3 Aug 2007

Detections & Counting Rules

Whilst reading PC Copperfield's entry about Sarah Corran who got stabbed several times by a 7yr old, I particularly noted the comment about Home Office Counting Rules. The manipulation of crime recording figures by politicians (and subsequently police forces to meet targets) is in itself criminal. It's becoming a lottery trying to remember what is and is not 'recordable' these days. HO Counting rules are there to, and I quote; improve clarity and to ensure consistency in recording by police forces.

Detecting a crime: You would think that detecting a crime is about finding out who did it and gathering sufficient evidence to secure a conviction in a court of law? Not so!

According to the Home Office; once a crime is recorded and investigated, and evidence is collected to link the crime to a suspect, it can be detected according to criteria contained in Detections Guidance (41 pages). So even if you can work out if a crime has actually been committed or not and, you can find out who dun it and, you can get enough evidence to convince the Crown Prosecution Service it is worth 'aving a go at court and, you can get the alledged offender to attend court and, you get a conviction and, the offender gets a credible punishment... Your force is not guaranteed to be able to record a detected crime? Great stuff! Is it any wonder so many copper's are disillusioned???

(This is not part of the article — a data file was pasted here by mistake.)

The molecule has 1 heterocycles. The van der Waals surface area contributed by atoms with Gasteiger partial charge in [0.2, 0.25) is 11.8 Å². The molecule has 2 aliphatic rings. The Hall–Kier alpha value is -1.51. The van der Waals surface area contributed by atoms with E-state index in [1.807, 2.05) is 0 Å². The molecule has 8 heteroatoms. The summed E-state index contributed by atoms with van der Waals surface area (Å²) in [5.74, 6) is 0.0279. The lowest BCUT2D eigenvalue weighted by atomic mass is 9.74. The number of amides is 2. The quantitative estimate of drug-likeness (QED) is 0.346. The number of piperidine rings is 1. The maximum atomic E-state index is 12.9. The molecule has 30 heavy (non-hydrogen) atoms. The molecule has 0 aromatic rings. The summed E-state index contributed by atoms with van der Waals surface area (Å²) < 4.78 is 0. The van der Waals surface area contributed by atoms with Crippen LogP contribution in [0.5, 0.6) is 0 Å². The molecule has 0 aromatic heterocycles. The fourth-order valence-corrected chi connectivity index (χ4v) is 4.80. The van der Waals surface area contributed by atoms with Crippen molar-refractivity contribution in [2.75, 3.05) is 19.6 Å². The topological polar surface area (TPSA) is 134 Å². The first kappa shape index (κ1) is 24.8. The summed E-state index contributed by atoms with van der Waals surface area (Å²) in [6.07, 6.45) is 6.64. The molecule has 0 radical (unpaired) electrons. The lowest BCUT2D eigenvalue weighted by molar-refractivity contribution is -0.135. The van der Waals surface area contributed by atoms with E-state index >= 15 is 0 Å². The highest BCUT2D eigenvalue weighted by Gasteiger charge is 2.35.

The politicians are happy though... If they get any stick from the electorate about an increase in a particular crime and, it is likely to effect them in popularity poles there is a simple answer... Make that crime non recordable and then it doesn't exist in Crime Statistics any more!

Any chance you can do that with all of them Mr Brown and we'll have less paper work!

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